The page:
I am comfortable incorporating a number of stamping techniques in my scrapbooking. Coloring with markers? No problem. Embossing? Love it. Watercoloring? Um . . . not so much. I will go to crazy lengths to avoid it.
Then I decided to scrapbook some photos of my tulips. No problem, right? Not until I started looking at my stamp options and determined that the Fabulous Florets Stamp Set was the best complement to the pictures. I told myself I could just stamp the images with a single color and the flowers would look great. So I pulled out the Calypso Coral and Daffodil Delight Classic Stampin’ Pads and stamped up a garden. The Daffodil Delight flowers weren’t dark enough to stand out on the Designer Series Paper, so I stuck with Calypso Coral—and decided it still looked too plain.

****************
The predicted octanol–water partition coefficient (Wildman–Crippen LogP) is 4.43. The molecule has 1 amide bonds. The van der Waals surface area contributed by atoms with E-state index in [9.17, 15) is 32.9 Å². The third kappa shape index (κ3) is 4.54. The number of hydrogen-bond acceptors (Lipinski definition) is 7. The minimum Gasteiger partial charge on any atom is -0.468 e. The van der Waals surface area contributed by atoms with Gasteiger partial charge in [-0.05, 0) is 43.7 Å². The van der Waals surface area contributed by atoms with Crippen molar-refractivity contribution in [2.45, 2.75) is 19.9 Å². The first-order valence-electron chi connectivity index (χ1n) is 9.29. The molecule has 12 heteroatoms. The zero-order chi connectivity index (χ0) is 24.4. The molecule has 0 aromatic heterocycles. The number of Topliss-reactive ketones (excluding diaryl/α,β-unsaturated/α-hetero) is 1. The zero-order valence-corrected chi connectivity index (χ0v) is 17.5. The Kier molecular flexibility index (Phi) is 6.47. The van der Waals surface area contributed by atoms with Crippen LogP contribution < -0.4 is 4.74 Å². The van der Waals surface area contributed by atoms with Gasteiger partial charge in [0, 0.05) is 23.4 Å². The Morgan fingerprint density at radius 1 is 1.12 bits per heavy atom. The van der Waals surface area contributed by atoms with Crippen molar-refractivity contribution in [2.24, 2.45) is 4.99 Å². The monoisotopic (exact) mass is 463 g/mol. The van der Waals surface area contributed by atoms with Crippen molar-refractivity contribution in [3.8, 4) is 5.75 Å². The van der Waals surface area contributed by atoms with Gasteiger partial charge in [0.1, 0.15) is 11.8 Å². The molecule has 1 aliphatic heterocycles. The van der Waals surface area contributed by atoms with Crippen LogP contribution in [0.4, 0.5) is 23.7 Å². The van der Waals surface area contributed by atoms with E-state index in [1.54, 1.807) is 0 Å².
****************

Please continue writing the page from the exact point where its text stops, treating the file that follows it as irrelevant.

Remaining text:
Which meant I needed to do some watercoloring.
I started with an Aqua Painter, but since I wasn’t adding any additional ink, the result was barely noticeable. So I switched to Blender Pens and started adding more color. That was more like it. I took my watercolored flowers back to my desk and started working with them. Nice, but they needed something more. So I stamped new flowers with StazOn ink so the edges would be more distinct and began the watercoloring process again. Here’s how they turned out.
I wouldn’t call myself a watercoloring pro (far from it), but I like the way these look. It was fun to make some of the flowers more yellow, some more coral, and some a good mix of both. I told myself they didn’t have to be perfect and each flower would be as unique as the ones in my garden.
Maybe next time I won’t be intimidated if a project calls for watercoloring. And the good news is I’ll get better each time I practice.
Do any stamping techniques intimidate you? How do you overcome crafter’s block?
Alyssa H. Senior Writer/Editor